As I prepared to leave, I felt myself approaching the wall of grief that I find myself slamming into periodically these days, usually without warning. I thought of my father, and how he wouldn’t get to attend my sons’ bar mitzvahs. I started wondering what kind of speech he might have given.
I had promised Young A a detour on the way back to school, to watch a subway train from the bridge above the tracks. So we stood in the cold sun and waited, and I was grateful for the diversion from my encroaching gloomy thoughts. As soon as I dropped him off at school, however, I succumbed. Maybe it was a teacher who stopped me in the hall and hugged me, because I hadn’t seen her since my father passed, and who wanted to give me words of comfort (which always seem to work the opposite way for me). Maybe it was just my time to grieve. I kept my head down walking home, and as soon as I came through the door I started sobbing. And there is still Saturday’s event to get through. “I’m not ready! I’m not ready!” I said, over and over.
I’m not ready, but I still have a busy day to get through. Lunch with a friend (who is, like me, a member of the Dead Dads Club, so she will understand), then some translation work, and then a lecture in the evening and possibly drinks with friends after. My grief needed to be confined to a very intense cry, and I found myself going straight to the final line of this poem by Elizabeth Bishop, an American poet who spent her final years living in Brazil (my birthplace).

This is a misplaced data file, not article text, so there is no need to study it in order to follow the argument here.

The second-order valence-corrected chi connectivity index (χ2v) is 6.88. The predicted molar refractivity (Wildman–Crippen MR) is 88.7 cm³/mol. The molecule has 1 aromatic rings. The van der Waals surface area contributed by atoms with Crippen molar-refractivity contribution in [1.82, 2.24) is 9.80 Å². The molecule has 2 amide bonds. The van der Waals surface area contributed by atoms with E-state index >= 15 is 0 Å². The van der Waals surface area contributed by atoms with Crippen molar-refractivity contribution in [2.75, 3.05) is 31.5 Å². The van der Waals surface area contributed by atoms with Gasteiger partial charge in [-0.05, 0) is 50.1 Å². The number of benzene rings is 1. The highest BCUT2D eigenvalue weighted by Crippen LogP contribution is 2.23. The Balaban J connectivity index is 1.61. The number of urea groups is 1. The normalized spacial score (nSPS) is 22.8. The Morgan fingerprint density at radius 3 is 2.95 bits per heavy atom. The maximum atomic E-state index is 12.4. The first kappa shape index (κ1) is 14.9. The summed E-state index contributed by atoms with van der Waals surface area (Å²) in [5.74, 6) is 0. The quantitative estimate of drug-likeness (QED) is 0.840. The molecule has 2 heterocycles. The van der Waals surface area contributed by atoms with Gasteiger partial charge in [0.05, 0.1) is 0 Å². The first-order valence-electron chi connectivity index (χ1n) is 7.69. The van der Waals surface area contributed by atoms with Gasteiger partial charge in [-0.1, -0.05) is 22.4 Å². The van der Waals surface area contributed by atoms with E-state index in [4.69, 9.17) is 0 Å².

Pink Dog [Rio de Janeiro]
The sun is blazing and the sky is blue.
Umbrellas clothe the beach in every hue.
Naked, you trot across the avenue.
Oh, never have I seen a dog so bare!
Naked and pink, without a single hair…
Startled, the passersby draw back and stare.
Of course they’re mortally afraid of rabies.
You are not mad; you have a case of scabies
but look intelligent. Where are your babies?
(A nursing mother, by those hanging teats.)
In what slum have you hidden them, poor bitch,
while you go begging, living by your wits?
Didn’t you know? It’s been in all the papers,
to solve this problem, how they deal with beggars?
They take and throw them in the tidal rivers.
Yes, idiots, paralytics, parasites
go bobbing in the ebbing sewage, nights
out in the suburbs, where there are no lights.
If they do this to anyone who begs,
drugged, drunk, or sober, with or without legs,
what would they do to sick, four-leggèd dogs?
In the cafés and on the sidewalk corners
the joke is going round that all the beggars
who can afford them now wear life preservers.
In your condition you would not be able
even to float, much less to dog-paddle.